Through this very short episode of the Lotus-eaters, Homer is able to explore and question various aspects of life itself and the human condition. The question of whether or not ignorance is truly bliss is seen in the decision of Odysseus to force his men to leave. Had they stayed would they have been truly happy? Is it even possible to be truly happy if you have no memory of pain or suffering to compare it to? Homer also questions what it means to be human.  Part of being a human is having unlimited desires. Therefore if a person has only one desire and it is fulfilled, then have they lost their humanity? It appears that the lotus-eaters have indeed lost their humanity.  The negative view Homer takes on the lotus-eaters reveals a pride taken in humanity and loyalty to one’s homeland. It shows that people, even in the time of Homer, want to live for something important.

20 Responses to “Lindsey Pelland – On the Lotus Eaters”

  1. khoneycutt says:

    Lindsey,

    I like your points about agriculture being a sign of humanity. Both working the land and eating from it seem to be a key component of what it means to be human in the Odyssey. As you note, one of the biggest signs that the Cyclopes are not like human beings is that they do not work the land or eat bread (which is why Odysseus appears to expect trouble [9.219 or so, when he takes the strong, Ismaran wine with him]). So the Lotus eaters neither work nor eat the fruit of their labors; they just eat fruit that they have not worked for, as far as we can tell, and it makes them forget everything else. I like your point about the Lotus becoming the only thing that matters, but perhaps it is more accurate to say that nothing else other than the Lotus matters any more. This captures the element of forgetting. Note that Odysseus was able to bring back his men who had eaten Lotus but only with force (9.110-110). Maybe they ended up okay–at least until they died (!).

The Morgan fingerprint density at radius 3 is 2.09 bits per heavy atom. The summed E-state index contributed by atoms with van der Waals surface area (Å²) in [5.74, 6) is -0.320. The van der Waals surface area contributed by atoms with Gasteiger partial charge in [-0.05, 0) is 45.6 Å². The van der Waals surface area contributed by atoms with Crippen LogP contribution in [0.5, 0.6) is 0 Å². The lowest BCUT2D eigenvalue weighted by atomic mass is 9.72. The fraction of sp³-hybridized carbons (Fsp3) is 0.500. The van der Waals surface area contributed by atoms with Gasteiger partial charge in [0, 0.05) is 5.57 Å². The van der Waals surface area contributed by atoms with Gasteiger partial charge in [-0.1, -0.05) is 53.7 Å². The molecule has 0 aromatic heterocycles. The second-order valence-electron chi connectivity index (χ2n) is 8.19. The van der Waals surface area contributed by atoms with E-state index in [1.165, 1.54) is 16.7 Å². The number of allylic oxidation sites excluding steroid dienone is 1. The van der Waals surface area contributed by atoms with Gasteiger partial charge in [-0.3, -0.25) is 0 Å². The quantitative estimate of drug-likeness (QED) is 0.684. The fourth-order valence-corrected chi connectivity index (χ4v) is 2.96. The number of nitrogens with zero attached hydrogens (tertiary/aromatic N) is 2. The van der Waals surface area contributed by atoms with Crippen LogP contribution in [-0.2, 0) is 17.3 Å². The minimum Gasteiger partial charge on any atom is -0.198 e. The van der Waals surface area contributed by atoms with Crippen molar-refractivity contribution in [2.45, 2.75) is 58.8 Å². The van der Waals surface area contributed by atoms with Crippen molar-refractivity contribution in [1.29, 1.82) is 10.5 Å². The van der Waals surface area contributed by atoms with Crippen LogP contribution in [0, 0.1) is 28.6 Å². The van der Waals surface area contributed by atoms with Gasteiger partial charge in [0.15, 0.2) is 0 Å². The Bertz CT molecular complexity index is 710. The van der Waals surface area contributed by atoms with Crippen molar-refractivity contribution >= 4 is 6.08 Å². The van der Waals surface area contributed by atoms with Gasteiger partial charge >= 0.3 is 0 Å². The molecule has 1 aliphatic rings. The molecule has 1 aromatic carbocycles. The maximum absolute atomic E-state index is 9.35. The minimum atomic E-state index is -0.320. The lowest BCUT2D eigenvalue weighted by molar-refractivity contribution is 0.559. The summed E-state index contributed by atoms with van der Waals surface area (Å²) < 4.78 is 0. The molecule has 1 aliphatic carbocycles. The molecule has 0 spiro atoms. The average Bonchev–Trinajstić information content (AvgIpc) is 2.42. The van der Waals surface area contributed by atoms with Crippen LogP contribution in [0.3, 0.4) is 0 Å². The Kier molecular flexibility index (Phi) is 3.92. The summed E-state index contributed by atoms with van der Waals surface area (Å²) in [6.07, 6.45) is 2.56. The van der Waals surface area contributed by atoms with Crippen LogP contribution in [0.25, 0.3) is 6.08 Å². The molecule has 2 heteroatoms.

Though Odysseus is able to resist Circe (with the help of Hermes and moly), he does stay there for a year, implying that there are many ways to forget home and one’s self. I think the Siren episode is also important on this score.

    We should perhaps not be too hard on the Lotus eaters, as I think many people are like this. Life is difficult, even when it is joyous, and many people desire simply to forget about anything other than pleasure. It is to Odysseus’ credit that he (almost) always wants to get back home. Maybe that is the Homeric (pre)conception of philosophy–finding your own way, against all odds, to return to your self.

    KH